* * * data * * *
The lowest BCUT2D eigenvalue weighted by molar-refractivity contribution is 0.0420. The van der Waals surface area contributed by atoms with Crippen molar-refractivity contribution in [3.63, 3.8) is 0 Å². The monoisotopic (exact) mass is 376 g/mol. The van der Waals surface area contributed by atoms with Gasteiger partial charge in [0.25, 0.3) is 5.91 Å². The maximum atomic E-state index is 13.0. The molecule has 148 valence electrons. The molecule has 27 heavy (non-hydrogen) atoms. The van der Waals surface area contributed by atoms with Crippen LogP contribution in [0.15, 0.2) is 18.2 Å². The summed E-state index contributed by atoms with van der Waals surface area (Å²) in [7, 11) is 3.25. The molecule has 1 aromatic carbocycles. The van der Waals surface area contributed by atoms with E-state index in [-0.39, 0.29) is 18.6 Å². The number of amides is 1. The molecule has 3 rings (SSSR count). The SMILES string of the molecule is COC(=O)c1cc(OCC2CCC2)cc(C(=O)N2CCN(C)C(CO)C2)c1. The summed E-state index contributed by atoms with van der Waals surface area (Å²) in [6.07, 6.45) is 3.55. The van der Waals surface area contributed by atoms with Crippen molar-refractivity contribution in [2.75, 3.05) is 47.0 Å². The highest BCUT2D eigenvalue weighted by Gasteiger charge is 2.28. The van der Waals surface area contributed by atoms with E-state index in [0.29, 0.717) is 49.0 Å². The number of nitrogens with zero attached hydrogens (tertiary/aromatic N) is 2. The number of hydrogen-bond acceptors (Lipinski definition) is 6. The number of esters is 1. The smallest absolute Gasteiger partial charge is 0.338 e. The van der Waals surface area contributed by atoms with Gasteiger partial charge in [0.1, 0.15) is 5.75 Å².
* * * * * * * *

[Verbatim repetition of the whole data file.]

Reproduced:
The lowest BCUT2D eigenvalue weighted by molar-refractivity contribution is 0.0420. The van der Waals surface area contributed by atoms with Crippen molar-refractivity contribution in [3.63, 3.8) is 0 Å². The monoisotopic (exact) mass is 376 g/mol. The van der Waals surface area contributed by atoms with Gasteiger partial charge in [0.25, 0.3) is 5.91 Å². The maximum atomic E-state index is 13.0. The molecule has 148 valence electrons. The molecule has 27 heavy (non-hydrogen) atoms. The van der Waals surface area contributed by atoms with Crippen LogP contribution in [0.15, 0.2) is 18.2 Å². The summed E-state index contributed by atoms with van der Waals surface area (Å²) in [7, 11) is 3.25. The molecule has 1 aromatic carbocycles. The van der Waals surface area contributed by atoms with E-state index in [-0.39, 0.29) is 18.6 Å². The number of amides is 1. The molecule has 3 rings (SSSR count). The SMILES string of the molecule is COC(=O)c1cc(OCC2CCC2)cc(C(=O)N2CCN(C)C(CO)C2)c1. The summed E-state index contributed by atoms with van der Waals surface area (Å²) in [6.07, 6.45) is 3.55. The van der Waals surface area contributed by atoms with Crippen molar-refractivity contribution in [2.75, 3.05) is 47.0 Å². The highest BCUT2D eigenvalue weighted by Gasteiger charge is 2.28. The van der Waals surface area contributed by atoms with E-state index in [0.29, 0.717) is 49.0 Å². The number of nitrogens with zero attached hydrogens (tertiary/aromatic N) is 2. The number of hydrogen-bond acceptors (Lipinski definition) is 6. The number of esters is 1. The smallest absolute Gasteiger partial charge is 0.338 e. The van der Waals surface area contributed by atoms with Gasteiger partial charge in [0.1, 0.15) is 5.75 Å².